Griffis v. Hobbs et al

Filing 13

ORDER ADOPTING REPORT AND RECOMMENDATIONS 6 and dismissing plaintiff's complaint with prejudice for failure to state a claim upon which relief may be granted; and certifying that an ifp appeal would not be taken in good faith. Signed by Judge Brian S. Miller on 11/5/10. (bkp)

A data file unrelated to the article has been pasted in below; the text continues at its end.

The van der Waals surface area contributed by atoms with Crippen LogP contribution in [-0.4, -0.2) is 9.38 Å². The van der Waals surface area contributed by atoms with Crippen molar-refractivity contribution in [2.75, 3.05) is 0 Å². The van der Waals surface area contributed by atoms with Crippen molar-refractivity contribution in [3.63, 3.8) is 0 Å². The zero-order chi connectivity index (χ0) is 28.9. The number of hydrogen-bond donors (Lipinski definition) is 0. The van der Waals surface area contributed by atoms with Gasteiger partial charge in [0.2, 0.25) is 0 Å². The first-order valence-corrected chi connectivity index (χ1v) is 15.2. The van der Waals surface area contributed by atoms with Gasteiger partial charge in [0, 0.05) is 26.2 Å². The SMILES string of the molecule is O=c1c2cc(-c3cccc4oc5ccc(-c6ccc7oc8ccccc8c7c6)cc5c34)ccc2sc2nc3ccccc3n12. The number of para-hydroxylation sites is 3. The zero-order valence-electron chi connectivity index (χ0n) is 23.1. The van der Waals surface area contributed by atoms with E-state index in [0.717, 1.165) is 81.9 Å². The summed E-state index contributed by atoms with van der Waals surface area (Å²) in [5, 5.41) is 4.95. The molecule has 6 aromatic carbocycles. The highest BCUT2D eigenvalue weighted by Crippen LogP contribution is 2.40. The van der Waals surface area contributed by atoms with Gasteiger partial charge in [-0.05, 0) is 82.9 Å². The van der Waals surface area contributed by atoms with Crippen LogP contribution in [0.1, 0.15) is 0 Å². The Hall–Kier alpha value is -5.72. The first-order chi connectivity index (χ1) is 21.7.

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Griffis v. Hobbs et al Doc. 13 IN THE UNITED STATES DISTRICT COURT EASTERN DISTRICT OF ARKANSAS PINE BLUFF DIVISION MICHAEL S. GRIFFIS, ADC #134561 v. RAY HOBBS et al. ORDER The proposed findings and recommended disposition submitted by United States Magistrate Judge Jerome T. Kearney and the filed objections have been reviewed. After carefully considering these documents and making a de novo review of the record, it is concluded that the proposed findings and recommended disposition should be, and hereby are, approved and adopted with modification as to the analysis of plaintiff's first claim. Plaintiff Michael S. Griffis objects to the finding in the recommended disposition that he is collaterally estopped from asserting that defendants improperly deposited a $7,207 settlement check into his inmate account. This is important because Griffis claims that by depositing this check into his account, over his objections and instructions to the contrary, defendants eliminated his ability to pursue his civil claims against a third-party defendants, which he claims are valued at far more than the amount of the settlement check. Griffis correctly brought this issue before the Arkansas Claims Commission (ACC) which, upon the State of Arkansas's motion, dismissed it with prejudice. Although the recommended disposition's holding that Griffis is collaterally estopped from relitigating this claim is correct, the facts in the cited cases are distinguishable from the CASE NO. 5:10CV00242 BSM/JTK DEFENDANTS PLAINTIFF facts herein. This is the case because Griffis's claim was dismissed prior to receiving a formal hearing, while the plaintiffs in the cited cases were all afforded hearings. See Steffen v. Housewright, 665 F.2d 245, 246 n.3 (8th Cir. 1981) (noting that the plaintiff appeared at a hearing before the commission and was allowed to testify at length and offer evidence); Price v. Harris, 722 F.2d 427, 428 (8th Cir. 1983) (noting that commission conducted an evidentiary hearing). As Griffis correctly points out in his objections to the recommended disposition, his case was dismiss without a formal hearing. The issue, therefore, is whether the ACC's dismissal herein has res judicata effect. The basic idea of issue preclusion is that a later court must honor an earlier court's actual decision of a matter that has been actually litigated. 18 Wright, Miller, & Cooper, Federal Practice and Procedure: Jurisdiction 2d 4416 (2d ed. 2002). In the Eighth Circuit, there are five requirements that must be satisfied in order for issue preclusion to bar relitigation: (1) the same issue must be involved in both actions, (2) the issue must be actually litigated in the first action after a full and fair opportunity for litigation; (3) the issue must be actually decided in the first action on the merits; (4) the disposition must be sufficiently final; and (5) resolution of the issue must have been necessary in the first action. John Morrell & Co. v. Local 304A, United Food and Commercial Workers, 913 F.2d 544, 562 n.16 (8th Cir. 1990). The first, third, fourth, and fifth requirements are easily met, and Griffis does not argue otherwise. Griffis does, however, argue that the commission's order dismissing his case for failure to state a claim without a hearing denied him a full and fair opportunity to be heard. This is a too-literal construction of the "actual litigation" requirement. Indeed, the 2 Restatement (Second) of Judgments provides, in pertinent part that [w]hen an issue is properly raised, by the pleadings or otherwise, and is submitted for determination, and is determined, the issue is actually litigated . . . [even when] submitted and determined on a motion to dismiss for failure to state a claim, a motion for judgment on the pleadings, a motion for summary judgment, a motion for directed verdict, or their equivalents, as well as on a judgment entered on a verdict. Restatement (Second) of Judgments 27 cmt. d (1982). In other words, for issue preclusion to apply, the first court does not have to conduct an actual "hearing." All that is required is that the litigant have "a fair opportunity procedurally, substantively, and evidentially to pursue his claim the first time." Blonder-Tongue Laboratories, Inc. v. University of Illinois Foundation, 402 U.S. 313, 333 (1971). Griffis does not allege how he was deprived of procedural, substantive, and evidentiary fairness by the ACC. He merely asserts that he was denied due process because the ACC ruled on his case without holding an evidentiary hearing. This, however, is not the law. See Ruple v. City of Vermillion, 714 F.2d 860, 862 (8th Cir. 1983) (holding that a judgment entered on a motion to dismiss or motion for summary judgment is final for purposes of res judicata). Accordingly, the recommended disposition of Griffis's first claim is adopted for the reasons set forth above, and the recommended disposition as to his remaining two claims is adopted in all respects and in its entirety. IT IS THEREFORE ORDERED that: 1. Plaintiff's complaint is hereby DISMISSED, WITH PREJUDICE, for failure to state a claim upon which relief may be granted. 3 2. It is CERTIFIED, pursuant to 28 U.S.C. 1915(a)(3), that an in forma pauperis appeal from this order would not be taken in good faith. Dated this 5th day of November, 2010. UNITED STATES DISTRICT JUDGE 4

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